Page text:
In May 2023, the DC court granted the hospitals’ motion to transfer the case to Louisiana, noting that “the state action question must be resolved first.” [1] The three cases were then consolidated, and the Louisiana DOJ successfully moved to intervene in the action. All three parties filed motions for summary judgment.


Judge Lance M. Africk of the US District Court for the Eastern District of Louisiana first addressed the state action doctrine, finding that the transaction was exempt from federal antitrust law pursuant to Louisiana’s COPA statute. Under the state action doctrine, which is grounded in principles of federalism and state sovereignty, federal laws—including the antitrust laws—do not apply to anticompetitive restraints imposed by the states.

This immunity has been extended to private parties only where the restraint is (1) clearly articulated and affirmatively expressed as state policy and (2) actively supervised by the state. [2] Judge Africk found that both requirements were met. [3]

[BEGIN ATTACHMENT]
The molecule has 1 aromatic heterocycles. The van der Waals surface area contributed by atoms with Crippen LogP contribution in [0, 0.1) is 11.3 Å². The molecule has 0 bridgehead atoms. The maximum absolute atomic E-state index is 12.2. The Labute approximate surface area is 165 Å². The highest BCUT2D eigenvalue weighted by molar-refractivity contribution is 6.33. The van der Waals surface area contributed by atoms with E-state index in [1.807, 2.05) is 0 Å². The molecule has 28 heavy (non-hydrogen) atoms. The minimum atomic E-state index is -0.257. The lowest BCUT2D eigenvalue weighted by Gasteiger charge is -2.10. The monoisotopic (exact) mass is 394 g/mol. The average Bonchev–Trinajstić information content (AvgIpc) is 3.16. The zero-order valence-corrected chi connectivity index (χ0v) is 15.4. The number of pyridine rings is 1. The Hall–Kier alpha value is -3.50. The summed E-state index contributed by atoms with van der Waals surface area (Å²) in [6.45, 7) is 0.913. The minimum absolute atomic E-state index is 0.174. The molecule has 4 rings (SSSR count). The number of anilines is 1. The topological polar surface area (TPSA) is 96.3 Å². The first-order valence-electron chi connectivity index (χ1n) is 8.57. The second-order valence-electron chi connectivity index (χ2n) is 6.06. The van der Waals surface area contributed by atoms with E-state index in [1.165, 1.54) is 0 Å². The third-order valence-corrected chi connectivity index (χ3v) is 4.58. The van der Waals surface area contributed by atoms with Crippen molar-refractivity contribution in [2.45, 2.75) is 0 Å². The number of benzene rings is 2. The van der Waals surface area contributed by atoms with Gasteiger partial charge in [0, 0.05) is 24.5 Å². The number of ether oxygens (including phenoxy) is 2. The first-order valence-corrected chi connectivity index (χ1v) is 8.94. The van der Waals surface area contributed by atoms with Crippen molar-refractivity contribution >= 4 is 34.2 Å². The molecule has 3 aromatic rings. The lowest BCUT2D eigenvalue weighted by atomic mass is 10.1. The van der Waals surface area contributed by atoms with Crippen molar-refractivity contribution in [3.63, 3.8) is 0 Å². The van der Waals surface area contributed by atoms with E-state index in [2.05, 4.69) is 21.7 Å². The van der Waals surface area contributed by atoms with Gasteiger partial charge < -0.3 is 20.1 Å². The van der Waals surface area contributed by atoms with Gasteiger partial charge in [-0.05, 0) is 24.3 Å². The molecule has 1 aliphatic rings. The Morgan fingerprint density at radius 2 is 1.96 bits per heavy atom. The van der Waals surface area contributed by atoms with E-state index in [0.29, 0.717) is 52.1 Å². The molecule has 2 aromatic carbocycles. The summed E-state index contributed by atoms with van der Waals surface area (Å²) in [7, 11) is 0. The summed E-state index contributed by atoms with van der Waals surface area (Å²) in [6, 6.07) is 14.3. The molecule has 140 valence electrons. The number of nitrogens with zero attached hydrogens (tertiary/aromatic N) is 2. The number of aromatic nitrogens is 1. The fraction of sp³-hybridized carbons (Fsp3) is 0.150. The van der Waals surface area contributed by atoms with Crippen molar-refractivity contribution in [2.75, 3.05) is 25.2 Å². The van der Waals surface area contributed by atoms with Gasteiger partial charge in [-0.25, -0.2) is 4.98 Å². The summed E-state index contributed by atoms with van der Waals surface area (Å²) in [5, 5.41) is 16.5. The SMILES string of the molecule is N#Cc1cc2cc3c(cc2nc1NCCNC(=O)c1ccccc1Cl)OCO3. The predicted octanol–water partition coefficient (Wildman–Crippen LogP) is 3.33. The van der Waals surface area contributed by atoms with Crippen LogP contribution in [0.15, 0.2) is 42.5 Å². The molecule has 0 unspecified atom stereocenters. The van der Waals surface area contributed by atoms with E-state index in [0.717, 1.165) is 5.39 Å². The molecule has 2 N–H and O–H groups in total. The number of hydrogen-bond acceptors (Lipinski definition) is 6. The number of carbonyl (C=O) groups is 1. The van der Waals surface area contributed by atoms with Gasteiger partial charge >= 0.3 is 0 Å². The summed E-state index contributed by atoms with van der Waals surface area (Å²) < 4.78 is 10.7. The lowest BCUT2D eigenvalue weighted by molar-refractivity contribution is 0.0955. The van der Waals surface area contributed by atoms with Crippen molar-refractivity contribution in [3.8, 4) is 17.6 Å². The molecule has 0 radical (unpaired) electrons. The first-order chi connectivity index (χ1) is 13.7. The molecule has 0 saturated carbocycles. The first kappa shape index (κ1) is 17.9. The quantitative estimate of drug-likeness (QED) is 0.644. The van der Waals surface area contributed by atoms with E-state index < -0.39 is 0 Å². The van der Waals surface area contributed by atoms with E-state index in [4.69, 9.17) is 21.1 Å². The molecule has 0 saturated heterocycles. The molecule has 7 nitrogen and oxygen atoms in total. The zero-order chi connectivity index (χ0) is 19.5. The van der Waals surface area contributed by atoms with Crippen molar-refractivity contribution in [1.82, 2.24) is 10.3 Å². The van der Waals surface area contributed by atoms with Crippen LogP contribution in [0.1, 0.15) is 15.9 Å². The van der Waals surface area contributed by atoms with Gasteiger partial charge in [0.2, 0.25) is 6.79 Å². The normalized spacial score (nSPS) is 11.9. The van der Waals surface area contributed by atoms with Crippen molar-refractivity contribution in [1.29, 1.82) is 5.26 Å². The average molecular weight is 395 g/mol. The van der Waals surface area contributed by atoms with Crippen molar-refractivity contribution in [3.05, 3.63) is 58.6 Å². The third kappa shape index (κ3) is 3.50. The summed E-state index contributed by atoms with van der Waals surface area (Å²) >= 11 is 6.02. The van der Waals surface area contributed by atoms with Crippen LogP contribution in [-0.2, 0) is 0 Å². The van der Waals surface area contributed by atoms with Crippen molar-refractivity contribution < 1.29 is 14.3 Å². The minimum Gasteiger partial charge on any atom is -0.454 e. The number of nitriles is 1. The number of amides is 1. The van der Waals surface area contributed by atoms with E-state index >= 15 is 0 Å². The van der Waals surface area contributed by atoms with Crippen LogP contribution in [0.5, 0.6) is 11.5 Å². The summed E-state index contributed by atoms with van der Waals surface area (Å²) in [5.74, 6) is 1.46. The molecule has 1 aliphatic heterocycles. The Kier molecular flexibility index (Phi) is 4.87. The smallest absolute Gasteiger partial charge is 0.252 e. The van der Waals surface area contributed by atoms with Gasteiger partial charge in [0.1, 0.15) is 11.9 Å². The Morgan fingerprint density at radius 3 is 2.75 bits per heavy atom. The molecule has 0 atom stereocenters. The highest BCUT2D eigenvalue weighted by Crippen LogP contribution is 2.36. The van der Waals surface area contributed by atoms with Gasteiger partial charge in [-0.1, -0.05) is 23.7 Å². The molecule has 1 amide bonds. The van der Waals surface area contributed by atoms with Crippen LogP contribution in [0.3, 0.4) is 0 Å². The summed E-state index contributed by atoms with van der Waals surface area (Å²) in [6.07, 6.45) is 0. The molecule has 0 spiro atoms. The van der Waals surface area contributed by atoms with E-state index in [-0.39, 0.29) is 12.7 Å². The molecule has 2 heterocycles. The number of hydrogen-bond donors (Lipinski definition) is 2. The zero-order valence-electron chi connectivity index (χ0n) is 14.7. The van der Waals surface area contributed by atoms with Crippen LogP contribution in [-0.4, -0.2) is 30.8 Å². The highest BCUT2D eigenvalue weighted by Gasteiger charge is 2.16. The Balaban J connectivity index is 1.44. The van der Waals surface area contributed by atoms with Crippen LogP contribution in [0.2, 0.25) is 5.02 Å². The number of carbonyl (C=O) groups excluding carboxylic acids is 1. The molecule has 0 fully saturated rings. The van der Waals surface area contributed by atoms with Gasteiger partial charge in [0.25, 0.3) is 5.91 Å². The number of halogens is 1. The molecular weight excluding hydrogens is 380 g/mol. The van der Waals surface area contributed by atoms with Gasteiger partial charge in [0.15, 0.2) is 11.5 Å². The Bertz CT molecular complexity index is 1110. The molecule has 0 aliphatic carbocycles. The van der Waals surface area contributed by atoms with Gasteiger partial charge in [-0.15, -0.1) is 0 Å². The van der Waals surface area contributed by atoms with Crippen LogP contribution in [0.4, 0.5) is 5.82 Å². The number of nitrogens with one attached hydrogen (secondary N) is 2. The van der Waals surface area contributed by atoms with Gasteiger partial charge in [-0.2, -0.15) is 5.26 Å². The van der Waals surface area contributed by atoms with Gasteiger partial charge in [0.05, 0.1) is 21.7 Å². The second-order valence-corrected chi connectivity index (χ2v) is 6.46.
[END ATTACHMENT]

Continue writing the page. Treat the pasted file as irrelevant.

As to the active supervision requirement, Judge Africk found that the COPA statute gave the state direct supervision and control over the transaction, including the “power to veto or modify” the acquisition. Judge Africk also found that the Louisiana DOJ had granted the COPA application only after “extensive analysis by the [Louisiana DOJ] attorneys and staff regarding the transaction, the facilities, and the likely effects on health care and competition in the state[.]”

Having found that the transaction was exempt from the federal antitrust laws, the court then analyzed whether the state action doctrine also exempted the hospitals from the premerger notification requirements of the HSR Act. The FTC argued that the enumerated exemptions in the HSR Act were the only exemptions intended by Congress, and as such the state action doctrine cannot apply.

Judge Africk disagreed, noting that, “[a]bsent a clear statement of Congress’s intent to displace a state’s ability to regulate its own commerce, courts in the antitrust context presume that Congress did not so intend.” Finding no such clear statement of congressional intent, the court held that the hospitals “need not comply with [the HSR Act’s] requirements.”

The FTC also argued that analysis of the state action doctrine was premature and that the active supervision test could not be properly analyzed in the absence of the hospitals’ HSR filing.w